When #woke journolists¹ write the news, it tends to fall into the category of GI/GO: garbage in, garbage out. It was the subtitle of this article from what I have frequently called The Philadelphia Enquirer² that told us that the leftward bias of the newspaper was going to force it into irrelevance.
Philly’s next mayor will inherit an unprecedented gun violence crisis. Here’s how it’s defining the race.
The Democrats running today must strike a balance that many of their predecessors did not: they must show they can fight crime while maintaining the criminal-justice reforms most of them supported.
by Anna Orso | Wednesday, January 11, 2022
Crime has been a top political issue in Philadelphia for as long as anyone can remember, but few recall a time when it was quite this salient.
The subtitle, the Democratic candidates “must show they can fight crime while maintaining the criminal-justice reforms most of them supported” tells us everything: it takes on the assumption that Philly’s terrible crime rate can be fought while continuing with those “criminal justice reforms” left in place. More, it assumes that those ‘progressive’ “criminal justice reforms” did not contribute to the increase in crime.
While I have previously criticized Anna Orso’s reporting, article headlines are traditionally written not by the reporter, but by an editor. In this case, the original headline was “Philadelphia mayor’s race: how gun violence crisis is defining campaigns”, as you can see if you hover your cursor over the tab in your browser. I cannot assign the responsibility for that subtitle to her, even though she could have been the one who wrote it.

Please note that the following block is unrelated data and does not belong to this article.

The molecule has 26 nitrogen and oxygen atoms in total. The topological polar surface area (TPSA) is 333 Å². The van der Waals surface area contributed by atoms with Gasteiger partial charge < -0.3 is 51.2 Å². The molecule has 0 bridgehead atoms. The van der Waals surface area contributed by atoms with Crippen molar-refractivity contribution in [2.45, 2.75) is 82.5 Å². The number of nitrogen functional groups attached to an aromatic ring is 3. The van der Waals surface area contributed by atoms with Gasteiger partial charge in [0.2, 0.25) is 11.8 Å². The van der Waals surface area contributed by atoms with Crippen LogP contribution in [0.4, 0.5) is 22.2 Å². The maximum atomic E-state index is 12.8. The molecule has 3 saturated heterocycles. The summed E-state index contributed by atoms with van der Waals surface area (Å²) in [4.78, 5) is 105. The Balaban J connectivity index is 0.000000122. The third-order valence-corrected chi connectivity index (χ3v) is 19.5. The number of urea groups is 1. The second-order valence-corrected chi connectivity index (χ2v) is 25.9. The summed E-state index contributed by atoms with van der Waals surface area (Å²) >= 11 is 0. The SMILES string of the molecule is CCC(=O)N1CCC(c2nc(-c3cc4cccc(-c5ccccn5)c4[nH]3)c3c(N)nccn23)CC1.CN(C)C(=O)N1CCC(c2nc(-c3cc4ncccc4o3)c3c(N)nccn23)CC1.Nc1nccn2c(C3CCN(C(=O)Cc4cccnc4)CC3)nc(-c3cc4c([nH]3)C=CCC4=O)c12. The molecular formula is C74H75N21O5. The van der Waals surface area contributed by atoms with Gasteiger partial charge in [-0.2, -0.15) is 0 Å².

Homicides climbed to all-time highs over the last two years, and thousands more people survived shootings. Carjackings and vehicle thefts have skyrocketed, and the Police Department has hundreds of vacancies. Residents of long-neglected neighborhoods report often feeling unsafe, and many say the city feels as if it’s at a crossroads.
And nine Democrats are vying to run it.
I’ll point out the history here: Philadelphia’s last Republican mayor left office while President Harry Truman was still in office. Those city mayors in the chart above? All Democrats! The chance that a Republican will be elected in November is almost vanishingly small.
As the Philadelphia mayor’s race takes shape ahead of the May primary election, all the candidates agree: Public safety is the No. 1 issue. What they’ll debate now is how to lead Philadelphia out of the shootings crisis — and they’ll do so in a city that just two years ago saw a mass protest movement challenge the role of law enforcement.
It means Democrats running for the nomination must strike a balance many of their predecessors did not. They must show they can fight the urgent gun violence problem, and also tackle the long-standing societal factors that drive it. They must set the agenda for the Police Department and also the city’s antiviolence programs.
That last embedded link? It’s not just a throwaway, but leads to a previous story, one in which Miss Orso is listed as a co-author, in which the Inquirer blames the existing problems not on the rotten behavior of the current residents and gang members cliques of young men,³ but on real-estate “redlining”, community disinvestment, and poverty. There’s not a single word about children born to single mothers, about absent and frequently unknown fathers, or empty churches. Nothing was said about parents rearing children with no values or morals or ethics. In a Lord of the Flies culture among those “cliques of young men”, there isn’t a single word about children growing up with little or no parental supervision, the overarching theme of Lord of the Flies in the first place.